President Obama and Mitt Romney are sure to discuss Iran during Monday's presidential debate on foreign policy. Mitt Romney’s stated policy is largely in line with the president’s, though he seems to intimate that he would be more inclined to use military force. The President will be defending his strategy of multilateral sanctions and isolation, highlighted by an acute Iranian currency crisis and the latest round of restrictions announced by the European Union last week.
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A few months ago reports surfaced about a backdoor diplomatic gesture made by the White House and leaked to David Ignatius at the Washington Post. According to senior officials in the Obama administration, "President Obama has signaled Iran that the United States would accept an Iranian civilian nuclear program if Supreme Leader Ali Khamenei can back up his recent public claim that his nation 'will never pursue nuclear weapons'." The messenger appears to have been Turkish Prime Minister Erdogan, who is playing an increasingly high-profile role in regional diplomacy."
Critics of the Obama administration's Middle East strategy will enevitably decry this move as yet more evidence of the President's supposed weakness, though it's important to understand that his Iran strategy has, thus far, been fairly successful.
From the beginning, President Obama has pursued a dual-track strategy that used the offer of diplomatic engagement, and the Iranian rejection of it, as a tool to lay bare the true intentions of the regime in Tehran. It is exactly this position that was necessary to create widespread international support for robust multilateral sanctions, especially among key allies in Europe and Asia who have been traditionally much more reliant on Iranian energy resources than the U.S. Unilateral sanctions have very limited impact on a country whose primary export markets are far from North America, and when the U.S. asks its allies to implement sanctions that require real sacrifices on their part, they want to know that American policymakers have exhausted all other tools.
Most experts and analysts agree that the sanctions organized by the Obama administration have contributed (along with fundamental macroeconomic weakness and government mismanagement) to an Iranian economy that, while not spiraling out of control, is certainly ailing. If there is a real chance of regime change in Iran, it's going to have to be domestically driven, and key constituencies in the middle class and business sector won't be motivated to get off the sidelines until it becomes clear that the only path to avoiding sustained economic calamity is to usher in a new regime. Bombing Iranian nuclear facilities and other clearly external attacks on the country, however, would likely consolidate domestic support for the Ayatollah, serve as a much more credible scapegoat for their economic torpor, and delay the attitudinal and organizational shifts needed to inspire sustainable resistance to the leadership in Tehran. In addition, such strikes would likely fail to significantly derail the nuclear program. For these reasons,most experts oppose military action at this point.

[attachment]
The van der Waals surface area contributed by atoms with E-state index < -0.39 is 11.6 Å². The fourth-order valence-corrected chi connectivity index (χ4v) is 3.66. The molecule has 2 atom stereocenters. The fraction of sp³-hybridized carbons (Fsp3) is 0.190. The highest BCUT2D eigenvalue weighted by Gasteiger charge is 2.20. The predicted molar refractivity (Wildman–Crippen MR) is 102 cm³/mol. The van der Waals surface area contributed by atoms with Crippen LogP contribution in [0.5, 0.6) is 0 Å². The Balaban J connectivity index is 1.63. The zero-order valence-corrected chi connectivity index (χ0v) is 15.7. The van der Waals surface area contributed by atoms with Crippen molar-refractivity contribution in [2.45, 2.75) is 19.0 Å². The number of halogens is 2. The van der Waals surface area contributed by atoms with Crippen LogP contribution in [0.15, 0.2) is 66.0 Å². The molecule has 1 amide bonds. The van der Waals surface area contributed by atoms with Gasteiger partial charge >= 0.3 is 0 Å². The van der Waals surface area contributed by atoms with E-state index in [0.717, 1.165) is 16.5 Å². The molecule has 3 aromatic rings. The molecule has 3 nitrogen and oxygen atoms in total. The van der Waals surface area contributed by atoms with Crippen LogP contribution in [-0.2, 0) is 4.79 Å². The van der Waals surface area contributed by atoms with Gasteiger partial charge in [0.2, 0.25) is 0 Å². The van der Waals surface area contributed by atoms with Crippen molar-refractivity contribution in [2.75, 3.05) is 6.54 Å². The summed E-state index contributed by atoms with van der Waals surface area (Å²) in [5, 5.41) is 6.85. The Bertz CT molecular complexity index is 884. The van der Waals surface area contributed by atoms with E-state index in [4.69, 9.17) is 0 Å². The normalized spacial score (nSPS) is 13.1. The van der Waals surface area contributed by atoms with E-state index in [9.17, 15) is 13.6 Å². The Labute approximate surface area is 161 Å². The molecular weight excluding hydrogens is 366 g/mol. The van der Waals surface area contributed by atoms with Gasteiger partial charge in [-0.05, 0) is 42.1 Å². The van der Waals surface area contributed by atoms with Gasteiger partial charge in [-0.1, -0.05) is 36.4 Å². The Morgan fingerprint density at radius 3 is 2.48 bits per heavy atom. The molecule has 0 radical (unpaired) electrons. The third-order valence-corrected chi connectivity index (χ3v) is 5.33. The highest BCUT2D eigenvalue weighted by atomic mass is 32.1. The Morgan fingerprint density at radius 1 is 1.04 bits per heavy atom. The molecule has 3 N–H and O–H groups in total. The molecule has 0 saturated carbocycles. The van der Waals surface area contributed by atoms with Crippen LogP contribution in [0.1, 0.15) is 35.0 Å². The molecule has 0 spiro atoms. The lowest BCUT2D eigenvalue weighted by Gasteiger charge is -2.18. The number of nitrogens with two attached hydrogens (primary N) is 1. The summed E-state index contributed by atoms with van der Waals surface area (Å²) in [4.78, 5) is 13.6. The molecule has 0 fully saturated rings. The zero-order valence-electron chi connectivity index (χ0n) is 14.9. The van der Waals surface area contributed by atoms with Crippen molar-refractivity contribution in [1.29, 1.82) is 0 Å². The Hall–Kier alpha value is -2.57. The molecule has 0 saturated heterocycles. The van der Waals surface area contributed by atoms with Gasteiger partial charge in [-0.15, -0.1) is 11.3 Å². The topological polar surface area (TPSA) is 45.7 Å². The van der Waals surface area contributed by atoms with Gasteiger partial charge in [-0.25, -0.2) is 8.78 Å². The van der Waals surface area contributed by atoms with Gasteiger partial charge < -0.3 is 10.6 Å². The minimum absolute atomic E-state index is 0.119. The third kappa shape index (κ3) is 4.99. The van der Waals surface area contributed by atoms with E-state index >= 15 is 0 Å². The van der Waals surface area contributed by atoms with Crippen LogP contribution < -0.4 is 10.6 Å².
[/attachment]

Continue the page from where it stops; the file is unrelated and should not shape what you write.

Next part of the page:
It's also important to understand that the intelligence community has consistently determined that no decision has been made in Iran to pursue a nuclear weapons program. It's easy to lose sight of this fact amidst sensationalized media reporting. While IAEA reports certainly indicate that Iran is expanding its enrichment capability and is determined to be less than fully-open to inspectors, these decisions must be understood within the context of objective intelligence assessments and the broader, historical, strategic relationship between Iran and the West. The U.S. and Israel both have a long history of gamesmanship with Iran, but a central cause of the perceived daylight between the two countries on their Iran policies stems not from personal antipathy between Israeli Prime Minister Benjamin Netanyahu and Obama, but a real difference in the type of threat that Iran posses to the two nations.
The U.S. and Israel have fundamentally different priorities and red lines with Iran, which is only logical as the relationship between those two countries has different historical dynamics, and regional proximity makes Iran a legitimate medium-term threat to Israel, whereas the same geography makes the threat of Iran to Americans a pretty tough sell. American interests in Iran are primarily based on the regional, geo-strategic, energy, and economic implications of Iranian behavior and policy. In this context, an Iran that possesses a regulated civilian nuclear program but is contained, decaying from within, and ensconced in a stable regional environment, would be an acceptable,if suboptimal, situation for the U.S. Israel obviously views that situation very differently.
As the GOP primaries give way to a general election campaign, criticism of U.S. policy toward Iran will be streaming even faster from the mouths of conservative pundits and politicians. The calls for military action, however, are not only far less prudent than the President's current strategy, but also face skepticism from the American public. A recent report from Third Way found that "even the men most supportive of military action express some concerns about the burden on the U.S. The focus groups suggest a great deal of worry over the threat Iran poses, but also caution about the U.S. taking direct military action to confront that threat." This public sentiment, along with the success of the current strategy, and actual strategic environment suggest that the Obama administration should continue to resist calls for military action in Iran, work with their Israeli allies to help build a secure regional environment, and stay the course with aggressive sanctions and increasing international isolation.
This essay was originally published by NDN, and is available at www.NDN.org.